Clinical research

Constipation is a common complaint in pediatrics, accounting for 25% of all visits to a pediatric gastroenterologist. While most children improve with diet modification or medications, some suffer from severe constipation that does not respond to conventional therapy. These children often have abdominal pain and bloating, fecal incontinence, absence from school, frequent hospitalizations, and social withdrawal. One of the major causes of this intractable constipation is abnormal colonic motility, where the colon is unable to propel waste products out of the body. This problem is seen in slow transit constipation, irritable bowel syndrome, Hirschsprung disease, and other disorders of colonic function. Many individuals of all ages are affected by these conditions. However, despite its prevalence, little is known about the causes of abnormal colonic motility and therefore available treatments are limited.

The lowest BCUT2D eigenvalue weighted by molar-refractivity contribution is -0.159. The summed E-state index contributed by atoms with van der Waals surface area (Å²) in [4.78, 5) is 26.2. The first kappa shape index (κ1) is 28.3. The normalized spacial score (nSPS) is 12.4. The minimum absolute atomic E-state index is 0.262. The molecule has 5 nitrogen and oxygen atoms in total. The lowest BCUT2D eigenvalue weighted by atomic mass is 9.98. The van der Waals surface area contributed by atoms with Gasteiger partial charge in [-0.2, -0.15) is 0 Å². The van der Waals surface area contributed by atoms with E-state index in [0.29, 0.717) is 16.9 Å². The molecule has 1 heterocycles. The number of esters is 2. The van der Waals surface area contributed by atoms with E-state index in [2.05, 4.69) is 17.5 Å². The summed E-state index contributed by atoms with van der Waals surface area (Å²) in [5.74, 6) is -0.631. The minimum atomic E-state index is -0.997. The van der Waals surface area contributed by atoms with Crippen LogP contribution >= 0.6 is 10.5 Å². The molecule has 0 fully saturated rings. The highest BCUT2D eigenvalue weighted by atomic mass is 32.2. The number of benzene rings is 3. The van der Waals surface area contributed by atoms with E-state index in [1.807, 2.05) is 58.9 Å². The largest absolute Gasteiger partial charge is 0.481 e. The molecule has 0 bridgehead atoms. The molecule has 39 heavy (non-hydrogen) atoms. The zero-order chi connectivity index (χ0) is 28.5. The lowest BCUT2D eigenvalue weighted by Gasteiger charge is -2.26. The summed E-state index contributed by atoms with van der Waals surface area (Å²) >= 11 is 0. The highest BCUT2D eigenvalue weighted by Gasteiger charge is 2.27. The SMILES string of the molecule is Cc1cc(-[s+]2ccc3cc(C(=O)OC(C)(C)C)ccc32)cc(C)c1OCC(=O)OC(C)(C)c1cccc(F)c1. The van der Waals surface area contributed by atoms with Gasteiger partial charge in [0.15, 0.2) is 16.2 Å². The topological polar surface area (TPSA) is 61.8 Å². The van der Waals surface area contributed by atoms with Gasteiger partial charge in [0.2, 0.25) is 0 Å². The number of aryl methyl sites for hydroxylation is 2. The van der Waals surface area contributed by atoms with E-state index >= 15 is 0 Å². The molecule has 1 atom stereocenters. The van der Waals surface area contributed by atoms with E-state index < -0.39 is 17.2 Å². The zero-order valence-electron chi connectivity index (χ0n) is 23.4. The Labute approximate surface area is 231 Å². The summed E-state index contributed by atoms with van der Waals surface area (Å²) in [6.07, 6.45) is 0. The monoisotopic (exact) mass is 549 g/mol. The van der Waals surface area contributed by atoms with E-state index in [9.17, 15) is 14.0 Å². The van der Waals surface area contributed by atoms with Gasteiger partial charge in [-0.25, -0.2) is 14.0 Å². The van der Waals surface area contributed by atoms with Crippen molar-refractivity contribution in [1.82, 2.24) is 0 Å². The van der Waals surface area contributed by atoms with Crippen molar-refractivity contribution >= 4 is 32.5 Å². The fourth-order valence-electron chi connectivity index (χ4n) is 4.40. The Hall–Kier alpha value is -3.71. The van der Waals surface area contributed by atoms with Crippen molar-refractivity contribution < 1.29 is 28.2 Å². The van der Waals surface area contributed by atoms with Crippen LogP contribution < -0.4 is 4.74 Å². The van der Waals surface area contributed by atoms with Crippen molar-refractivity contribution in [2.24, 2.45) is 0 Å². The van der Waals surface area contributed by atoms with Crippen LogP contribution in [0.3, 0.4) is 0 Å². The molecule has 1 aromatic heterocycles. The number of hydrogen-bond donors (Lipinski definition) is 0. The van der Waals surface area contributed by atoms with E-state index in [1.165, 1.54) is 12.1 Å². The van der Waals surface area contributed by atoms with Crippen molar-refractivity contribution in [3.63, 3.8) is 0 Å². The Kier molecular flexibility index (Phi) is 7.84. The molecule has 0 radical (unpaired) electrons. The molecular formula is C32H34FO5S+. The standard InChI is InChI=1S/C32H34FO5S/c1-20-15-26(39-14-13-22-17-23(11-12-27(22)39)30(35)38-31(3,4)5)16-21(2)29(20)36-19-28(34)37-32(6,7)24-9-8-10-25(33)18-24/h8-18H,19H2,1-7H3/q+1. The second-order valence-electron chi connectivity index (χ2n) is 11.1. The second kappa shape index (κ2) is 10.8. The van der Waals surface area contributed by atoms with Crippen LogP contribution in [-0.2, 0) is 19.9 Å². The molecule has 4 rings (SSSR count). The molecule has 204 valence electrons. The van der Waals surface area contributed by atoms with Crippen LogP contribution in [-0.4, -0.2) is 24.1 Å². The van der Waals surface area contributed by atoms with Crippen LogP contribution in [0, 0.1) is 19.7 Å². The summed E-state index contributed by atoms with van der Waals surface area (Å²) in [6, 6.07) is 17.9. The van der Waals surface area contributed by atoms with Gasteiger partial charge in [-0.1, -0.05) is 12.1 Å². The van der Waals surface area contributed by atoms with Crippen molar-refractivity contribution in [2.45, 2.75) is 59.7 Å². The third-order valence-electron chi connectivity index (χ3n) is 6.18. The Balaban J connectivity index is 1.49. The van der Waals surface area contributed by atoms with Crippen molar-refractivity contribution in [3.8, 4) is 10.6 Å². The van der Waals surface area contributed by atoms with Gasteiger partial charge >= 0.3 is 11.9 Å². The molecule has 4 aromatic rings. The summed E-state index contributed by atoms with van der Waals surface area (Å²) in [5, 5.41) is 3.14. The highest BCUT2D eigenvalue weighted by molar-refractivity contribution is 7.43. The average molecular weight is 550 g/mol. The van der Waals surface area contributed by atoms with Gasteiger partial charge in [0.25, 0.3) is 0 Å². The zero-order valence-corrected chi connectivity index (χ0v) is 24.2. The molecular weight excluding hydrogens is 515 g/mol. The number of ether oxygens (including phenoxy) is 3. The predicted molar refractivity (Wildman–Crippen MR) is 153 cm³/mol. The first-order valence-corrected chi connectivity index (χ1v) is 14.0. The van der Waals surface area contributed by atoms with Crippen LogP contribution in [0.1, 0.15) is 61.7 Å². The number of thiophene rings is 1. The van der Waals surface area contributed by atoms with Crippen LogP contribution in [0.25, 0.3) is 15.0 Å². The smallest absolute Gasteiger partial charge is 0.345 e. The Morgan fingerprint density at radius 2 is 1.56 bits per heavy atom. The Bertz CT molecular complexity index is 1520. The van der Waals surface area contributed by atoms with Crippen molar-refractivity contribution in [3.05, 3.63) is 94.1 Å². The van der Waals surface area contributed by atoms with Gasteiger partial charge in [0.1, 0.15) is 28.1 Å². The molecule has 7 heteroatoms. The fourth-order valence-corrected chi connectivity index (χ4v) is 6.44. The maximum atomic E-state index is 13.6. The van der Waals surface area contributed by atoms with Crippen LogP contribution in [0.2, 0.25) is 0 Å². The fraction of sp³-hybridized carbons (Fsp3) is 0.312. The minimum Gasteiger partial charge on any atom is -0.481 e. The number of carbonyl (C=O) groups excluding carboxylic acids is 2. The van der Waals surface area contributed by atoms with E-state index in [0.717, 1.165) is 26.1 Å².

Children with Hirschsprung disease can suffer from severe constipation and bloating even after they have had surgery to remove the part of the colon lacking nerve cells. Their symptoms, which can be very difficult to treat, are often due to abnormal colonic motility or abnormal anorectal function. In some cases, children with Hirschsprung can develop enterocolitis, a life-threatening inflammation of the intestine. As in other conditions caused by abnormal intestinal motility, the causes are unknown and treatment options few.

Current research studies include:

  • Examining the nerve cells, glial cells, and neurotransmitters in the intestine of children with Hirschsprung disease after they have surgery to understand the possible causes of persistent post-operative bowel problems.
  • Using metabolite profiling to identify novel serum biomarkers associated with colonic contractility in children.
  • Exploring minimally invasive approaches to visualize the enteric ganglia without the need for rectal or colonic biopsies.
  • Identifying potential causes for Hirschsprung-associate enterocolitis using a genetic mouse model of the disease.